Friday, November 15, 2013

Geek: the string “null” causes problems...

Geek: the string “null” causes problems...  This StackOverflow post reminded me of a crazy problem we had at my last company (ServiceNow).  I don't know if they ever fixed this...

The problem started with a special feature built into the database layer that the entire product is built upon.  The database layer has a feature that allows the values of fields of any type to be set with a string value.  Thus, the string “54” could be used to put the integer value 54 into a numeric field.  The challenge came with the SQL value “null”.  If you know anything at all about SQL, you know that value is rather important.  But how do you square the database layer's “all values can be represented with a string”  notion with the value “null”?  The solution chosen was to make the string “NULL” special: if the database layer saw that string, it would translate it into a SQL “null”, and vice versa.  This seemed to work quite well.

Now fast-forward a couple of years.  I was working with a large financial customer, directly with their IT lead, Gary S., who called me one day to complain about a peculiar problem they were having.  They had two employees who simply could not be entered into their system – they'd type the name in, click “Submit”, and the record never showed up in the database.  Gary noted, however, that there was one interesting thing in common between these two employees: their last names were “Null”.  I knew that Gary's company had an internal standard that called for all names to be entered in all upper-case, so they were entering those names as “NULL” – and of course, that would trigger the special behavior described above.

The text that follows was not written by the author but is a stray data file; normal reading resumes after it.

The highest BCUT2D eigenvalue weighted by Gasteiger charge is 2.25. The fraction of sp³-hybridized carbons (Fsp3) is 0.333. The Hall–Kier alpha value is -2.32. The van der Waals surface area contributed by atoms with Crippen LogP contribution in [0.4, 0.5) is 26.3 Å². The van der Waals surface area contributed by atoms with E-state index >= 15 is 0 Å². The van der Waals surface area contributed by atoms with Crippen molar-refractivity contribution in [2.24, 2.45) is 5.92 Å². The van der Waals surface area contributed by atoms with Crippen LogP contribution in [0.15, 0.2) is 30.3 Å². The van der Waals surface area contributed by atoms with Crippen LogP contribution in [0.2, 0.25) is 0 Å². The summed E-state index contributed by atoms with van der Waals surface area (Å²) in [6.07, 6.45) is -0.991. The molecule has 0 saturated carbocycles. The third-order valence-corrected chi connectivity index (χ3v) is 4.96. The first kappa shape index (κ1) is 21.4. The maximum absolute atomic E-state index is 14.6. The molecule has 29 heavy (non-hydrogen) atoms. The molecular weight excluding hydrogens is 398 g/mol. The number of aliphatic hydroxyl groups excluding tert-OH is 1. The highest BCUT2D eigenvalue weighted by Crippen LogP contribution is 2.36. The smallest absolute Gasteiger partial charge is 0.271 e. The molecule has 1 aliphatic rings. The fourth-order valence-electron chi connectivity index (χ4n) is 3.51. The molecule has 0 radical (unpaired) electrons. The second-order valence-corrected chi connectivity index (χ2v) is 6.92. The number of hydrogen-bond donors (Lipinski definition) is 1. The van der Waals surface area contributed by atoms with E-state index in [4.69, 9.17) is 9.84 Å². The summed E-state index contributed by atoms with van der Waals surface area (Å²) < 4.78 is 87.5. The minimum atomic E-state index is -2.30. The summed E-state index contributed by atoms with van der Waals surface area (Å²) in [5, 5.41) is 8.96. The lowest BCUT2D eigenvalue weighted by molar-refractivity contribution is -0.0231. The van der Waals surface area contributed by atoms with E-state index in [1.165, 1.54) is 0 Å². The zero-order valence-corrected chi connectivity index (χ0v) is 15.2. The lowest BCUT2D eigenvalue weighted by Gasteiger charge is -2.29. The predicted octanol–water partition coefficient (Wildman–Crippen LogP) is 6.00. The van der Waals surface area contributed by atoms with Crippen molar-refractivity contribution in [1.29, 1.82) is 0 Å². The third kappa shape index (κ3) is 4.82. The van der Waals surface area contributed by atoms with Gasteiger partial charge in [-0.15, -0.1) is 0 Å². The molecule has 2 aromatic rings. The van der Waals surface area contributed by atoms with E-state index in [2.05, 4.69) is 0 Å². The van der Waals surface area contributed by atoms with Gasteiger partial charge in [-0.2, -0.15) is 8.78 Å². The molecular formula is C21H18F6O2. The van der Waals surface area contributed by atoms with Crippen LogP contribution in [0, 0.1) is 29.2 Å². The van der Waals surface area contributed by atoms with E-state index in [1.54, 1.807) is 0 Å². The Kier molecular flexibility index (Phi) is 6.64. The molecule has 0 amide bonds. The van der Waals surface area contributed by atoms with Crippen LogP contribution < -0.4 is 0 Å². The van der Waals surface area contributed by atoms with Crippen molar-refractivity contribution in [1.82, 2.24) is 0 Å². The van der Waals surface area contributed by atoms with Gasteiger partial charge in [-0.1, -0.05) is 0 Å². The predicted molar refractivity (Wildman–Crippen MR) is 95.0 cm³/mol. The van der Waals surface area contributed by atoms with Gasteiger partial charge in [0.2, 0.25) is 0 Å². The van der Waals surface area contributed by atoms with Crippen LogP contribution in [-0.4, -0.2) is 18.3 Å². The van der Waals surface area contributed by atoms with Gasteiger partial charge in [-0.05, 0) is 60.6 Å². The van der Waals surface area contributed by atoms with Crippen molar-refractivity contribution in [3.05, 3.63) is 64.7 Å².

Gary “fixed” their problem by putting an asterisk after the employee's name, and distributing a note to the system's users to alert them to the problem.  Over the years I worked there, I heard of several other customers who had the same exact problem.  Changing that special behavior would be very difficult for ServiceNow at this point, as that special string (“NULL”) is buried in innumerable scripts, including many written by their customers...


  1. ...and does use Nan Null get *extra* special problems?

    1. Oh, she deserves them, with a name like that :)